From a business standpoint, it would just be a backdrop to our state funding. Thankfully, we already have strong infrastructure funding in place with our Prop 1 and Prop 7 funding. But with the tax revenues down and the state revenues down, any type of federal dollars coming in would just be a backstop to some of that funding.

Does TACA have anything exciting on tap for the remainder of 2020, or even 2021?

[It] seems like things are starting to get back to some type of normalcy with schools reopening and businesses expanding capacity, so I have cautious optimism that things will get back to some kind of normalcy and it will be more routine of what we were doing before.

I think the workplace environment is going to be forever changed. It’s not going to revert back to pre-COVID times any time soon. That’s going to be an interesting issue to watch as that comes up, just to see how commercial real estate is going to react.

I think the housing industry is going to be strong still with people wanting to be in houses and have a place that they can properly social distance/quarantine or stay home or work from home. So if that ever happened in a major way again, they’d have a place to spread out and be better equipped to do so. I think the housing industry is going to continue to be strong. It’s going to be a shift in dynamics going forward, but I’m hoping we’ll find any normalcies in it.

It sounds like you’re expecting a mixed bag by market segment there. Is that how you see it?

I think so, just based on what I’m hearing and what I’m seeing around the state right now. With the oil and gas energy industry being down right now, that’s going to affect certain regions of Texas differently. That’s a major impact to Texas and for funding sources and the growth of Texas, so that will play in, too.

Overall, there will still be continued growth for Texas. You hear staggering numbers of 1,000 people or 1,400 people moving into Texas every day. To support that growth, our association and our members are going to be the ones providing the resources to do that.

I was at a hotel [in early August], and I met three people who were all from out of state and looking for houses in the Austin area. It was very interesting to talk to these people. Texas is a great place to live, and there’s good resources here to support growth and infrastructure.

What message would you like to share with those who are perhaps unfamiliar with TACA or yourself?

There are a lot of different components to TACA, and I don’t know if everybody realizes what our association does. We don’t do just advocacy work. We have our Emerging Leaders program where member companies enroll up-and-coming rising stars from people’s companies in a training program to further develop our members’ employees into management roles or other leadership-type roles. We have an education group; we have a teacher workshop in the summertime where we educate them on the aggregate, concrete and cement production industry, too. That’s a great outreach program.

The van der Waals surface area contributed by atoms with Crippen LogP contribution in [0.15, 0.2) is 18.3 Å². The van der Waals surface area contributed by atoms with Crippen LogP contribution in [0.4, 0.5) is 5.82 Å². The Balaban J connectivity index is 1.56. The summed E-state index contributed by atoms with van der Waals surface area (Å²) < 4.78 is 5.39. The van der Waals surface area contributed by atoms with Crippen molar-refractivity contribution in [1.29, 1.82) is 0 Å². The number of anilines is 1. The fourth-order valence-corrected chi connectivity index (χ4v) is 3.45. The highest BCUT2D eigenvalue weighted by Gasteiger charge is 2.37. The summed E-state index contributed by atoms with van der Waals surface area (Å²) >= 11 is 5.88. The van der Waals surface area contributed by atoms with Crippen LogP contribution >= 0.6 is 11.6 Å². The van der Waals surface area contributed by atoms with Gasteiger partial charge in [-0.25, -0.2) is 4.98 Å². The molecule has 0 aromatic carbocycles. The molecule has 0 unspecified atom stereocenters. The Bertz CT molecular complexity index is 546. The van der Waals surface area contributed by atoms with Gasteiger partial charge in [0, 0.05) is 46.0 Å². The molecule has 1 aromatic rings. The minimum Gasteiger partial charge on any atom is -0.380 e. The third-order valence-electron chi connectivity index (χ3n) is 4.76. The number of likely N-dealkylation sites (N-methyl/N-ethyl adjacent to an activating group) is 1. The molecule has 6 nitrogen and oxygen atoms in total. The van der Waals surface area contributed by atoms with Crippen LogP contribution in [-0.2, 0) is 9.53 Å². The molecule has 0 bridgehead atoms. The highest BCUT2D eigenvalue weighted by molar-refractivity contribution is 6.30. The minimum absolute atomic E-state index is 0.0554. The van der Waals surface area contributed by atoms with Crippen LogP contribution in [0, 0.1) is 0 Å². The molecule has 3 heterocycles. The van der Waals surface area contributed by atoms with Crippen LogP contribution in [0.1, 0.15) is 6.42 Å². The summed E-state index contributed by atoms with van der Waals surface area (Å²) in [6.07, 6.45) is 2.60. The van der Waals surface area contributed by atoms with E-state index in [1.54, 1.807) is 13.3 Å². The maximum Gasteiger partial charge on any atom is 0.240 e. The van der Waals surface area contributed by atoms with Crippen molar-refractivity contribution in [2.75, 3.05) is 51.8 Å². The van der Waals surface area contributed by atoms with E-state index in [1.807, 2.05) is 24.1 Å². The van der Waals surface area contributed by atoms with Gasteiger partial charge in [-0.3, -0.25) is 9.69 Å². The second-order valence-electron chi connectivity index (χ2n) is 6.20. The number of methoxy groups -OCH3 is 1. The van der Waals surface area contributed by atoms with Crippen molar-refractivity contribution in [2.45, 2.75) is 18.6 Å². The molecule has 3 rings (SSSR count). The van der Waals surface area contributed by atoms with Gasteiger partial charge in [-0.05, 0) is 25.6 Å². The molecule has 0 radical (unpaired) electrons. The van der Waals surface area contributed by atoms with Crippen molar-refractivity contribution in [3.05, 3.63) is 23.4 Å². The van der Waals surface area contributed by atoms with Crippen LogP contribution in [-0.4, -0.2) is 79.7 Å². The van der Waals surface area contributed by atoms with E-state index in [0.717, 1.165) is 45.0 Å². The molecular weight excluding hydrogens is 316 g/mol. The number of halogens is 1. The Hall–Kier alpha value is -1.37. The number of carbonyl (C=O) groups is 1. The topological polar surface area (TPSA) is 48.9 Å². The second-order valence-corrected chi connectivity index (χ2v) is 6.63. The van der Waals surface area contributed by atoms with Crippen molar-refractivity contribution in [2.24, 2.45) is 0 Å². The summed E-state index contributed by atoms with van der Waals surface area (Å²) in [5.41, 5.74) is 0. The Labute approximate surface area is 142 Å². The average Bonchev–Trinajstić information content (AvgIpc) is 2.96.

There are a lot of different facets of what we do, and our organization is very diverse. We have a specification committee, where we work on creating specs for our industry and advocating for specifications with municipalities. We have a lot of smart people, and our members are great about volunteering their time and resources to our association. Our members have a lot of community outreach programs they do. During COVID, it’s been great to hear the stories from our members of what they’ve done for their employees, for the communities where they work, and how they’ve reached them. We love to support our members and recognize them.

What are the benefits of community outreach for you, your association and the industry as a whole?

A lot of our employees and our membership [are] very involved in their communities already. They get their companies involved, and it makes [the community] aware of what their companies are doing in the town; makes them aware that they are there to provide resources to those communities – whether it’s aggregate for road, concrete for roads or all those type of resources that are needed to keep a community going. Most people don’t realize where those things come from. Being involved in the community allows them to explain where [materials] come from and educate them on our industry and how those items are needed.

A big thing is that a lot of these materials are locally sourced and produced. If they aren’t locally sourced and produced, they’re going to cost a lot more to get. So letting them know that [the materials] are there and readily available is a big part of community.

In growing towns, you can go see they have locally-sourced, readily-available materials to develop that growth and to put into those resources or projects that are needed. You talk to the average person, and they don’t know the difference between concrete and cement. Just to get those things out there is a big deal. When people see that it costs $3 or $4 million to build a small part of their road, they don’t understand why it costs so much and what goes into that. It helps to educate them about the materials that are needed.


FIVE THINGS

FIRST JOB – Working for an environmental consulting company in New Mexico

BEST ADVICE RECEIVED – It’s all about who you know. Your network is very important. Treat everybody with respect, and don’t burn bridges

HOBBIES – Lake or fishing on the coast, out on the family

TRAVEL – Italy

SPORTS – Texas A&M Aggies